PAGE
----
All of us have films that bring back that feeling of pure nostalgia from childhood, for my generation those usually include the likes of Ghostbusters, the original Star Wars movies, Indiana Jones and the Back To The Future trilogy.
Having recently picked up the latter series on Blu-Ray I figured it was time for a long overdue rewatch and see if they stood the test of time, starting of course with the 1985 original, directed by Robert Zemeckis and from a script by him and Bob Gale.
Of course I can’t not look at these films without that nostalgia coming into the play and so, from the off, Hill Valley felt cosy and familiar as we met Marty McFly (Michael J. Fox), his girlfriend Jennifer (Claudia Wells), Marty’s family, specifically his mother Lorraine (Lea Thompson) and George (Crispin Glover, in typically ‘unique’ form) and, of course, Dr Emmett ‘Doc’ Brown (Christopher Lloyd).
Saying that, and it may just be watching it in HD for possibly the first time, but the background detail as Marty shows us around his hometown is impressive and hints that, beneath the surface, maybe this place is a little more down at heel than I remembered, and certainly more than it is when we see it in 1955.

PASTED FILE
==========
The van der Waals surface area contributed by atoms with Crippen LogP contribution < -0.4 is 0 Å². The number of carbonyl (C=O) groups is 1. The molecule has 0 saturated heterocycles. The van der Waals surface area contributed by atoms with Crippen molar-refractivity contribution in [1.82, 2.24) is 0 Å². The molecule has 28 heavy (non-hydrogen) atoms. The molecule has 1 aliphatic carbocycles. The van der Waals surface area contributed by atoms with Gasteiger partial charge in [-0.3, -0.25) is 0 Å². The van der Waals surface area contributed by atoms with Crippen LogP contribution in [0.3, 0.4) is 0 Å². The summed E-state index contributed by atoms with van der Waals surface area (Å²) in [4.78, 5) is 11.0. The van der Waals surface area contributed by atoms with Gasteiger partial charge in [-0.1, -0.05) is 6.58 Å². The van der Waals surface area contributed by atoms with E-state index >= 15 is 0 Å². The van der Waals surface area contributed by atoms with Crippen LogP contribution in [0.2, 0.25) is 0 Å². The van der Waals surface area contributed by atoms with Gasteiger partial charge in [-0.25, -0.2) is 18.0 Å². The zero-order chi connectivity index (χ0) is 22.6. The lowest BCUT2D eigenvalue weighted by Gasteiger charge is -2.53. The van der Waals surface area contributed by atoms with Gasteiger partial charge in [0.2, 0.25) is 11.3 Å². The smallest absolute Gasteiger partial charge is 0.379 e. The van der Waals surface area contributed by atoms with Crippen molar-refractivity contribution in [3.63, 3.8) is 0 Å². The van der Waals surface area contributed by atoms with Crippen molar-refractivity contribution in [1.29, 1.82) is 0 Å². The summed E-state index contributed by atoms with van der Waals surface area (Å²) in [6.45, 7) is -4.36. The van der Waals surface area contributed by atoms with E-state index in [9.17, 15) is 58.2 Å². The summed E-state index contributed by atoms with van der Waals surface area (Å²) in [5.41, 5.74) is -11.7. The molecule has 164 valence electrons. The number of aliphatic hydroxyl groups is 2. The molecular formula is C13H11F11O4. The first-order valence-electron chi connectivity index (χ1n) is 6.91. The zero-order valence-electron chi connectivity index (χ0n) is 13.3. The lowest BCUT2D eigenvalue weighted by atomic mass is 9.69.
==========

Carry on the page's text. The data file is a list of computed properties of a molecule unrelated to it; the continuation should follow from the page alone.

It’s probably fair to say that a few of the set up moments for the main plot, particularly Doc ‘obtaining’ some weapons grade plutonium from Libyan’s in a VW camper van, are a little too ridiculous but, as it all rolls along this is all very easily overlooked, particularly if you can engage with the sheer force of nature that is Lloyd as the perfect mad scientist (and if you can’t engage with that you may as well give up now).
After a set up that’s longer than I recalled, but includes a lot of touches that pay off later, the main bulk of the story takes place with Marty thrown back to 1955 and trying to return to 1985 along with a side plot about his parents as teenagers.
Through all of this the energy never really drops and we get some great visual gags, low key action scenes and time hopping pastiches which, if sometimes a bit cheesy, still worked for me – though there’s no denying a few moments of the love triangle between Marty and his parents-to-be feel a little too awkward in hindsight.
What makes this all work though, once again, is Zemeckis’ attention to detail in the design and plotting (often a stumbling block where time travel is involved) as well as the pace he sets and maintains that never really leaves us long enough to start asking too many big questions.
Ultimately then, I’m not sure I could say Back To The Future would work for a new audience but for me it was as enjoyable as ever and, while I remember both sequels being its equal, it will be interesting to see if that remains the case now.